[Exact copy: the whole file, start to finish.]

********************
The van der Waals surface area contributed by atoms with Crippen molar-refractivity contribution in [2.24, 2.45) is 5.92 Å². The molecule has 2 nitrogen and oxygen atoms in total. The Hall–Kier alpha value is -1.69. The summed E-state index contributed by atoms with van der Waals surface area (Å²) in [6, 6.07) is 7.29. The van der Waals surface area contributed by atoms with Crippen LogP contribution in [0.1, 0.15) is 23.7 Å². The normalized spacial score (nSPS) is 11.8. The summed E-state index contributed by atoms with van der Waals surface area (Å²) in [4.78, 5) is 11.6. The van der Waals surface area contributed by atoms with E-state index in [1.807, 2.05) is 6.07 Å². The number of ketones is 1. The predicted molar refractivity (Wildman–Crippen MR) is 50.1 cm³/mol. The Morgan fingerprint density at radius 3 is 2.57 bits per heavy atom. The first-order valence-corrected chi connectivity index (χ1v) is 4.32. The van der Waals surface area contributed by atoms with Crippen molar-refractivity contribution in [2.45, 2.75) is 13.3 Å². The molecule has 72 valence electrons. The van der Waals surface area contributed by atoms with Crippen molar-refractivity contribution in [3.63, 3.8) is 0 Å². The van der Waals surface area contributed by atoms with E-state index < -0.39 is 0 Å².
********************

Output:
The van der Waals surface area contributed by atoms with Crippen molar-refractivity contribution in [2.24, 2.45) is 5.92 Å². The molecule has 2 nitrogen and oxygen atoms in total. The Hall–Kier alpha value is -1.69. The summed E-state index contributed by atoms with van der Waals surface area (Å²) in [6, 6.07) is 7.29. The van der Waals surface area contributed by atoms with Crippen LogP contribution in [0.1, 0.15) is 23.7 Å². The normalized spacial score (nSPS) is 11.8. The summed E-state index contributed by atoms with van der Waals surface area (Å²) in [4.78, 5) is 11.6. The van der Waals surface area contributed by atoms with E-state index in [1.807, 2.05) is 6.07 Å². The number of ketones is 1. The predicted molar refractivity (Wildman–Crippen MR) is 50.1 cm³/mol. The Morgan fingerprint density at radius 3 is 2.57 bits per heavy atom. The first-order valence-corrected chi connectivity index (χ1v) is 4.32. The van der Waals surface area contributed by atoms with Crippen molar-refractivity contribution in [2.45, 2.75) is 13.3 Å². The molecule has 72 valence electrons. The van der Waals surface area contributed by atoms with Crippen molar-refractivity contribution in [3.63, 3.8) is 0 Å². The van der Waals surface area contributed by atoms with E-state index < -0.39 is 0 Å².